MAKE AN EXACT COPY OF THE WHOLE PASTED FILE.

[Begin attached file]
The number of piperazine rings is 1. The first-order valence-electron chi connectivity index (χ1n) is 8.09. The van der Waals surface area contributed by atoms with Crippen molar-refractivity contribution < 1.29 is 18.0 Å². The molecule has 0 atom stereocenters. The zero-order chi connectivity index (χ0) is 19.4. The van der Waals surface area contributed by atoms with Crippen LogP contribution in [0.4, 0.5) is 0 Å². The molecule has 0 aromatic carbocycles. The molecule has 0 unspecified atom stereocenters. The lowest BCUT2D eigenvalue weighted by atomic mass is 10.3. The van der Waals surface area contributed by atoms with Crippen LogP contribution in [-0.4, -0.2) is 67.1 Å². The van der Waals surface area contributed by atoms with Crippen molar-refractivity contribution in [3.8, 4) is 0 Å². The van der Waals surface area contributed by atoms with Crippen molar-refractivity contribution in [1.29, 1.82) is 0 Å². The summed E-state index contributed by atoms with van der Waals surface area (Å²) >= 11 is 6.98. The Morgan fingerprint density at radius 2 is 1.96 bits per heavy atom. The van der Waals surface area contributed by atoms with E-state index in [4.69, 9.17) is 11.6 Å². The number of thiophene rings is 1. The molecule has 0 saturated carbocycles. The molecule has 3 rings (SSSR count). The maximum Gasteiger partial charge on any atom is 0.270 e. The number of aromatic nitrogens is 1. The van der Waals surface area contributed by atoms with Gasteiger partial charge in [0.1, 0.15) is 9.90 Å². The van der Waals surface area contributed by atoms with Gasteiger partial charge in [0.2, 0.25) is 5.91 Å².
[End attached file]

The number of piperazine rings is 1. The first-order valence-electron chi connectivity index (χ1n) is 8.09. The van der Waals surface area contributed by atoms with Crippen molar-refractivity contribution < 1.29 is 18.0 Å². The molecule has 0 atom stereocenters. The zero-order chi connectivity index (χ0) is 19.4. The van der Waals surface area contributed by atoms with Crippen LogP contribution in [0.4, 0.5) is 0 Å². The molecule has 0 aromatic carbocycles. The molecule has 0 unspecified atom stereocenters. The lowest BCUT2D eigenvalue weighted by atomic mass is 10.3. The van der Waals surface area contributed by atoms with Crippen LogP contribution in [-0.4, -0.2) is 67.1 Å². The van der Waals surface area contributed by atoms with Crippen molar-refractivity contribution in [3.8, 4) is 0 Å². The van der Waals surface area contributed by atoms with Crippen molar-refractivity contribution in [1.29, 1.82) is 0 Å². The summed E-state index contributed by atoms with van der Waals surface area (Å²) >= 11 is 6.98. The Morgan fingerprint density at radius 2 is 1.96 bits per heavy atom. The van der Waals surface area contributed by atoms with E-state index in [4.69, 9.17) is 11.6 Å². The number of thiophene rings is 1. The molecule has 0 saturated carbocycles. The molecule has 3 rings (SSSR count). The maximum Gasteiger partial charge on any atom is 0.270 e. The number of aromatic nitrogens is 1. The van der Waals surface area contributed by atoms with Gasteiger partial charge in [0.1, 0.15) is 9.90 Å². The van der Waals surface area contributed by atoms with Gasteiger partial charge in [0.2, 0.25) is 5.91 Å².